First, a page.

Musicians Solomon Grey (Tom Kingston and Joe Wilson) created their first TV soundtrack in 2015. Their music for a small-screen adaptation of JK Rowling’s novel The Casual Vacancy was an eerie mix of strings and synths and operatic vocals – an unexpected sound for a Sunday night BBC drama set in rural England.
The musicians (who met when Wilson was at school and Kingston at university) landed the job after capturing the sounds of the Wild Atlantic Way for a Tourism Ireland campaign. The pair spent two weeks travelling along the coast, recording wind, wildlife, crashing waves and meetings with local poets and musicians. They have since released a self-titled debut album and created the music for BBC One’s new drama The Last Post: a six-part series about a group of Royal Military Police stationed in Yemen in the mid 1960s.
The series has received mixed reviews but the cinematic score aims to capture the atmosphere of a crumbling British colony in the Middle East.
Kingston and Wilson created the soundtrack before the series before it was filmed using a script and photographs of Yemen.
“When you look at [the landscape in Yemen] it’s kind of got this otherworldliness to it. There’s sharp-edged volcanic rock everywhere and for us that was a fun thing to try and represent with the music,” explains Wilson.
“You have this base which is a community working within a bubble … and outside of that is this completely different world that looks quite alien,” he continues. “We wanted to reflect that sense of juxtaposition … so we mixed what you might think of as more classical compositions with ones that are maybe more ambient or atmospheric.”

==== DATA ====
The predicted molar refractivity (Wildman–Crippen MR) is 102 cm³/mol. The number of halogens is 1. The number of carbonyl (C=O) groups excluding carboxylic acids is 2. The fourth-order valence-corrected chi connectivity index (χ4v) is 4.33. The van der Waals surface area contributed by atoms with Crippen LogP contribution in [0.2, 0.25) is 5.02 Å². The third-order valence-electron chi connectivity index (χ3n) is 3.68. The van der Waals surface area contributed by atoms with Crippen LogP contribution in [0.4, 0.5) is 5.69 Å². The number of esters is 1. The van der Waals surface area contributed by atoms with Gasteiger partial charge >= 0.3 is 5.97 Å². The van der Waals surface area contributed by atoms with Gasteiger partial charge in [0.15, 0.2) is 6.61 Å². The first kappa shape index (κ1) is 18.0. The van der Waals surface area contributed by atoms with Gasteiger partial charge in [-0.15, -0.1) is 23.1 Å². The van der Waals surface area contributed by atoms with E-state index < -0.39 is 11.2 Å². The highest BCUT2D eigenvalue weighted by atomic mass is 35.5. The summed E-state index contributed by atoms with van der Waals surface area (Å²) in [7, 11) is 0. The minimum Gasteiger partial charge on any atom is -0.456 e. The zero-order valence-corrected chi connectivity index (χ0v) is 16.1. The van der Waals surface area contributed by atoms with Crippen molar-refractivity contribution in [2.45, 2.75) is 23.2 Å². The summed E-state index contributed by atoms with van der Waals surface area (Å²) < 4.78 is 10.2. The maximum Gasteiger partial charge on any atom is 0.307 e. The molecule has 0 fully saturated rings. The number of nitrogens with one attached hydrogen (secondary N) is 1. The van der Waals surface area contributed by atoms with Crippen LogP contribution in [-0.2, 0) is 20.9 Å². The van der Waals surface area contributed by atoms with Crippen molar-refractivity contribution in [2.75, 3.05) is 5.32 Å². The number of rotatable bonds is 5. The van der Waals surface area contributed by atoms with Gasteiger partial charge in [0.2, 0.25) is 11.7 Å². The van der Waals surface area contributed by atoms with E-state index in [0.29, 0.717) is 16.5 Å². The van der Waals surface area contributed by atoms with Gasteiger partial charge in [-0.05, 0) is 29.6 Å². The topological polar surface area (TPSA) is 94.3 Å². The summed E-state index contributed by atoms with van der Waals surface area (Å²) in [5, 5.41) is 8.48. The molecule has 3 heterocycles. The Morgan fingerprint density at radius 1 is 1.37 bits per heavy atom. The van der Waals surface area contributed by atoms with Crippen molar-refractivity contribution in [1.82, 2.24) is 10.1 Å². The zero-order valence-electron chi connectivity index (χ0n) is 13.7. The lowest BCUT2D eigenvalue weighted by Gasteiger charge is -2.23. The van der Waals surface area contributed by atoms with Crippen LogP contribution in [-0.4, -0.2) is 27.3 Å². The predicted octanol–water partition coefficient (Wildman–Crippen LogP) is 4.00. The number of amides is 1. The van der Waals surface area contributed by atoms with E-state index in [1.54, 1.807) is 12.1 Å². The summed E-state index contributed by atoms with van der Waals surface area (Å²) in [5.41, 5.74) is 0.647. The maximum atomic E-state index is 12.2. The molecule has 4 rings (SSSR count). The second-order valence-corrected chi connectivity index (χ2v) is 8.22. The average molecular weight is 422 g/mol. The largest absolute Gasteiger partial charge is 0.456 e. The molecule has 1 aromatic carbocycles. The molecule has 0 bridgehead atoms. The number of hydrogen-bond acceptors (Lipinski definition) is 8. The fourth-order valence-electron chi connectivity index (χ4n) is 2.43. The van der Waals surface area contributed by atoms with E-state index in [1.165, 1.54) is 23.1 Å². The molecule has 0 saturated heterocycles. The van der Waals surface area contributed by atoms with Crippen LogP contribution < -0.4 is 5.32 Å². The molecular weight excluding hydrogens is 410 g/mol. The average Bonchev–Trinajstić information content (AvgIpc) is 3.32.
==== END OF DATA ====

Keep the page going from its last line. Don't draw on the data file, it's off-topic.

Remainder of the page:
The music combines ambient sounds with strings, synths, pianos and Middle Eastern instruments including the qanun and the oud. Some of Wilson and Kingston’s tracks are inspired by particular moments in the script but the pair were keen to avoid dictating where or how a piece of music should be used.
“The trick is not to give that information – because then you have the added bonus of things being put in places that you’d never have thought of or used in a different way,” explains Wilson.
“We try and write songs that work on their own without the picture … then we give the editor and director a library or a playlist of music and offer them up the stems of those tracks as well so they can pick and choose and meld them together,” he adds. “It’s a really collaborative process. It’s almost like you’re giving them the ingredients or the component parts of things to create a musical collage.”
This often results in music being used in ways that a trained musician would not have considered. “Some of the best musical moments in film are when someone lays a track over a sequence and you think ‘that should never have worked – but it does’,” says Kingston.
In episode two, a guitar piece from one track was coupled with sounds from another and used at various points in the episode as characters prepared for a mission. The music wasn’t created with those scenes in mind but it helped build tension throughout the episode.
“We can’t take much credit for that because it was the editor who took that [piece of music] and put it under all those moments,” adds Kingston. “It’s like [the directors and editors] are searching through a shelf in a library – they’ve been given all this music and they’re looking through it in a different way, with a particular scene or character in mind … so they’re seeing things we might not have seen when we wrote it.”
The project is Solomon Grey’s second collaboration with Jonny Campbell (who directed The Casual Vacancy and three episodes of The Last Post). Campbell commissioned the pair to work on The Casual Vacancy after coming across their work for Tourism Ireland (you can hear music from the campaign here).